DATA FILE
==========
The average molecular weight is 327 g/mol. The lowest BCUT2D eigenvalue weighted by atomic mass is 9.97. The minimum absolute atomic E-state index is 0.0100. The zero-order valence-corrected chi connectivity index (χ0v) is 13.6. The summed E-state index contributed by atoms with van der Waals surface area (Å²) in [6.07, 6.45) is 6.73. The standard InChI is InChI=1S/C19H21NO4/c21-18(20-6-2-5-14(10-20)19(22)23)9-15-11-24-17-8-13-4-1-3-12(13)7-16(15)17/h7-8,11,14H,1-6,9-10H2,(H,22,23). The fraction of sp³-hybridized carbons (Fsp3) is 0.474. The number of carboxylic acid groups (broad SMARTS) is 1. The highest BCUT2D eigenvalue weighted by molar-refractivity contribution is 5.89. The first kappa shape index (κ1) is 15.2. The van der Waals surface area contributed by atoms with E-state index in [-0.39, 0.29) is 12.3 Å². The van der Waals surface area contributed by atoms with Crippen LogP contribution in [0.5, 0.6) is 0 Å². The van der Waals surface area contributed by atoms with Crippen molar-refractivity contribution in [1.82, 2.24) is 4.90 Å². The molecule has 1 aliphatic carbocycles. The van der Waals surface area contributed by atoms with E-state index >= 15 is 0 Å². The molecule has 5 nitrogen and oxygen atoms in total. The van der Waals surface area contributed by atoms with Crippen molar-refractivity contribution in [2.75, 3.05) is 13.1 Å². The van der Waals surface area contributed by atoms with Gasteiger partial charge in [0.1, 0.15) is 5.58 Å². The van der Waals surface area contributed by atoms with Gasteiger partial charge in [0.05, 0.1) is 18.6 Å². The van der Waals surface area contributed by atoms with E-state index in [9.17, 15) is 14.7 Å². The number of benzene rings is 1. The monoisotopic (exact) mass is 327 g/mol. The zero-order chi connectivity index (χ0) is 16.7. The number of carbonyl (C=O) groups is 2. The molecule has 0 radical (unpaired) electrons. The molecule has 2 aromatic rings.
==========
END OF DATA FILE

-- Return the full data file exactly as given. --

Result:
The average molecular weight is 327 g/mol. The lowest BCUT2D eigenvalue weighted by atomic mass is 9.97. The minimum absolute atomic E-state index is 0.0100. The zero-order valence-corrected chi connectivity index (χ0v) is 13.6. The summed E-state index contributed by atoms with van der Waals surface area (Å²) in [6.07, 6.45) is 6.73. The standard InChI is InChI=1S/C19H21NO4/c21-18(20-6-2-5-14(10-20)19(22)23)9-15-11-24-17-8-13-4-1-3-12(13)7-16(15)17/h7-8,11,14H,1-6,9-10H2,(H,22,23). The fraction of sp³-hybridized carbons (Fsp3) is 0.474. The number of carboxylic acid groups (broad SMARTS) is 1. The highest BCUT2D eigenvalue weighted by molar-refractivity contribution is 5.89. The first kappa shape index (κ1) is 15.2. The van der Waals surface area contributed by atoms with E-state index in [-0.39, 0.29) is 12.3 Å². The van der Waals surface area contributed by atoms with Crippen LogP contribution in [0.5, 0.6) is 0 Å². The van der Waals surface area contributed by atoms with Crippen molar-refractivity contribution in [1.82, 2.24) is 4.90 Å². The molecule has 1 aliphatic carbocycles. The van der Waals surface area contributed by atoms with E-state index >= 15 is 0 Å². The molecule has 5 nitrogen and oxygen atoms in total. The van der Waals surface area contributed by atoms with Crippen molar-refractivity contribution in [2.75, 3.05) is 13.1 Å². The van der Waals surface area contributed by atoms with Gasteiger partial charge in [0.1, 0.15) is 5.58 Å². The van der Waals surface area contributed by atoms with Gasteiger partial charge in [0.05, 0.1) is 18.6 Å². The van der Waals surface area contributed by atoms with E-state index in [9.17, 15) is 14.7 Å². The number of benzene rings is 1. The monoisotopic (exact) mass is 327 g/mol. The zero-order chi connectivity index (χ0) is 16.7. The number of carbonyl (C=O) groups is 2. The molecule has 0 radical (unpaired) electrons. The molecule has 2 aromatic rings.